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7 Tire Handling Tips
Doug Groshens of Rudd, Iowa, built his extension/socket long enough to protrude beyond dual rims and tires. The telescoping leg is drilled every 2 inches for pinning. He says he can now safely and easily tighten the dual bolts with a long .75-inch breaker bar while keeping the socket firmly on the bolt heads.
John Toman from Flasher shares his technique for putting chains on tires: He lays out the chains behind the wheels and puts a tarp strap through each rear wheel rim so he can connect the strap hooks to the chain hooks. Driving forward, the chains lift into place. A little farther, and the chain hooks are at the front of the wheel. He says he connects the hooks with little rearranging of the cross chains.
This carrier fastens to a skid loader’s fork attachment. Mike Bensman built it at his Minster, Ohio, farm. He says he can pick up a dual wheel, bring it to a tractor raised on blocks for clearance, and position it against the hub by tilting the wheel as needed. The rollers let the wheel turn to properly align with bolts. He also uses it to remove wheels.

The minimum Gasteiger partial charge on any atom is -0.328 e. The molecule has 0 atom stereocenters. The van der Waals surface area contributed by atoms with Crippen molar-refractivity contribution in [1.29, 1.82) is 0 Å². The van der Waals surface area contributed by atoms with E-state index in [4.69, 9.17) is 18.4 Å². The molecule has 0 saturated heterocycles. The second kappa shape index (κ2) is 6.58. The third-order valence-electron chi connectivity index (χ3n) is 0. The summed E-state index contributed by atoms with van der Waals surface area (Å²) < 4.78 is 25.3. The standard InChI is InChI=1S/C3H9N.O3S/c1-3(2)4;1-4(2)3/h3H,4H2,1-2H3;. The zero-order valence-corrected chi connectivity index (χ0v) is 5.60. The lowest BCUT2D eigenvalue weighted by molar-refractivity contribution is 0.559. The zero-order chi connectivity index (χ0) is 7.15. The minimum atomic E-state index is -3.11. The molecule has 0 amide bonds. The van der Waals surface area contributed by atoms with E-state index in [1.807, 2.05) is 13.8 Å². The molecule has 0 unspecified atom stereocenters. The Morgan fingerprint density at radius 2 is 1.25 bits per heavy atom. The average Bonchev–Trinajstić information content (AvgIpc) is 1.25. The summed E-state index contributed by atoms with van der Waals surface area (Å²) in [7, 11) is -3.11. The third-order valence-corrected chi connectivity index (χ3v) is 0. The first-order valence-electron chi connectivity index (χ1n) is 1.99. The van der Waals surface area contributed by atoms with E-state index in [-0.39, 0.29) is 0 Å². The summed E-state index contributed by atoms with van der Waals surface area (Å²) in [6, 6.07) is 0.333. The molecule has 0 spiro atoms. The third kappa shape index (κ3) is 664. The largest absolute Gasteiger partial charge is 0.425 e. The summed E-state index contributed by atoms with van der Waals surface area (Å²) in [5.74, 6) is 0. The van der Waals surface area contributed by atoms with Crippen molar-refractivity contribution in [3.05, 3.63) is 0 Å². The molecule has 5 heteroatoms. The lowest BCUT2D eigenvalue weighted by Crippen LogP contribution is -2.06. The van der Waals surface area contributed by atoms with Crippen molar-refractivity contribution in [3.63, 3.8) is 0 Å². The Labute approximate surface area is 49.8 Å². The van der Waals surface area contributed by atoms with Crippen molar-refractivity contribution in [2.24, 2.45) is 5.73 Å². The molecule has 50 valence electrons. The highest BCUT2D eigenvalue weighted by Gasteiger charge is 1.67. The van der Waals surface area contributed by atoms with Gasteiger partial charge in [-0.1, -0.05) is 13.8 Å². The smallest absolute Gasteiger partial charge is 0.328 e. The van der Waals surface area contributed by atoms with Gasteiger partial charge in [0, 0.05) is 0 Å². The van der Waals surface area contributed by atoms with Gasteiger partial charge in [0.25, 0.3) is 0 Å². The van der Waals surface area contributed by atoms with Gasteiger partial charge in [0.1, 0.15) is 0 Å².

Craig Morton designed and built this rest to use for changing dual wheels. Made of 2.5-inch square tubing, it holds and helps stabilize the free end of the extension wrench, leaving both hands free. But you won’t find it on his Fort Madison, Iowa, farm. He says he’s given it to his son, who is an over-the-road trucker.
Keep overspray off of tires by using a thin metal shield when painting wheels that are still mounted to their machine. Fred Ifft Jr., Fairbury, Illinois, says a 20-inch-long by 4-inch-wide piece of metal is very effective at this: He moves the shield around as he moves the spray can.
Paul Brockmeyer of Nokomis, Illinois, modified the trailer he uses for his ATV and lawn mower by welding a 6-inch-long piece of 2-inch pipe directly in front of both wheels. So if he has a flat, all he has to do is unpin the jack from the tongue and pin it to one of the pipes in front of the wheels.
Forklift tire changer
Here is an adjustable arm that hooks onto a forklift to hold wheels in an upright, vertical position. Ken Miller says that with tilt and side shift, he can install or remove large wheels safely and effortlessly. The arm folds in half and hangs up on the machine-shed wall when not in use at his Rochelle, Illinois, farm.
Check out these tips to assist with using tires (text by Dave Mowitz)